In this story, you can read about:
- The most important factor behind Slovaks’ decision to return home
- The new Vráť sa project hoping to lure Slovaks home
- Coming home is not always an easy choice
When she was 12, Anna Symington-Maar left Slovakia with her family for her father’s work. She spent the rest of her childhood in France, Belgium, and Singapore, before studying physics and philosophy at King’s College in London.
She later gained a Master’s degree in education from Oxford University, which helped her when working for UNESCO in Paris and also on projects in India and Thailand. In 2014, after 15 years of living abroad, she decided to return to Slovakia after being invited to co-found a new educational leadership programme called ‘Teach for Slovakia’ aimed at helping provide children, especially from minorities or a disadvantaged environment, better education .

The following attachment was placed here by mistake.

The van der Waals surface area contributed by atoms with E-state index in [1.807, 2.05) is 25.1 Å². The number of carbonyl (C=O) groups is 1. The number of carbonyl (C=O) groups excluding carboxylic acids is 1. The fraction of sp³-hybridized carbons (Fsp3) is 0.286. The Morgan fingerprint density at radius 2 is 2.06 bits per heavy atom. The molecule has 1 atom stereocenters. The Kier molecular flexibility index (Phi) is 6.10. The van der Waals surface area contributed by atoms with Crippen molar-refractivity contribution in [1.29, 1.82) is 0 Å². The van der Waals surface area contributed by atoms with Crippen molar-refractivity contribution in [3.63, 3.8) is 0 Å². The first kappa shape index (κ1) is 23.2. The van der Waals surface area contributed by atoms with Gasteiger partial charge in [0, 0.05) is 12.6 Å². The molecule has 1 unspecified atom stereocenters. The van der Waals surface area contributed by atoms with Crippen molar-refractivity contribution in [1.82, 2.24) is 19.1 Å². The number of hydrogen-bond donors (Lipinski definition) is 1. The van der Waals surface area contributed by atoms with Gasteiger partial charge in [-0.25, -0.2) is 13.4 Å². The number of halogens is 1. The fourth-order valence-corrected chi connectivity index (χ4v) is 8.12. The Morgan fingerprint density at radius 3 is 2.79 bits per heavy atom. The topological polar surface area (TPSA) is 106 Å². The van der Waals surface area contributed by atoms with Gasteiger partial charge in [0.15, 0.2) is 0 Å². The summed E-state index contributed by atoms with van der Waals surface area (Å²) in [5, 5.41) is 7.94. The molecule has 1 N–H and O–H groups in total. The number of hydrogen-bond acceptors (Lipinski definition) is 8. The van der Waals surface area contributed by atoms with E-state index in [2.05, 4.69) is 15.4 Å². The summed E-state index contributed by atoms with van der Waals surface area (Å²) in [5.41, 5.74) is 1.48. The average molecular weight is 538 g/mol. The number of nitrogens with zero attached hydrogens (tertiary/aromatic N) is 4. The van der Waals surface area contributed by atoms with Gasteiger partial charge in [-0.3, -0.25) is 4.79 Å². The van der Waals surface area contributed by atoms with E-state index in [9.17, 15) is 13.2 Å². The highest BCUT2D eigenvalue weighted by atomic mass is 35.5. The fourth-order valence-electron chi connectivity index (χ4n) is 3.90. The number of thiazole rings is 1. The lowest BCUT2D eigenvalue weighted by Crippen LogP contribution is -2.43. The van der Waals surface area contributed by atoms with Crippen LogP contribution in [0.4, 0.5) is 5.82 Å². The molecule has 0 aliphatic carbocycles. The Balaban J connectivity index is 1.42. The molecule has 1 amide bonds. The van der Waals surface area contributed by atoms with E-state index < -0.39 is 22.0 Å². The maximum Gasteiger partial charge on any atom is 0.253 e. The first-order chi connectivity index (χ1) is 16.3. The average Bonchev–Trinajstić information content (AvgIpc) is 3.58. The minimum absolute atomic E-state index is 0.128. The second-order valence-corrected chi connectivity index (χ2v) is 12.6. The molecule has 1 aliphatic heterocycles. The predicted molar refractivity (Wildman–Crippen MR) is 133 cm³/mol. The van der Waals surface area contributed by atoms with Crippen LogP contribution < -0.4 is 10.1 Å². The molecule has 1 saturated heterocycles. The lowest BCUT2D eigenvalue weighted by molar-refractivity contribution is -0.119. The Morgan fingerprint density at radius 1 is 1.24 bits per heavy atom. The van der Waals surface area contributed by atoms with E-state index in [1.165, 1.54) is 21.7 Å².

“My girlfriend and I agreed that we would try it for two years and see what happens,” Anna says.
That was five years ago, and she and her now-wife, Flo, still live in Slovakia.
During that time, Teach for Slovakia’s team has grown from five people to 120 and Anna has got married and she and her wife have a son.Read also:Read more
However, she says living in Slovakia has not always been easy.
“We’ve faced personal attacks, exclusion, hatred and discrimination because of our relationship,” Anna explains. “At least once a week, I’ll mention my wife and somebody will ask: ‘You mean husband, right?’”
Come home, please
According to experts, Slovakia is facing a shortage of labour, particularly highly-skilled and experienced workers with leadership skills.
27. May 2019 at 16:55 | Nina Hrabovská Francelová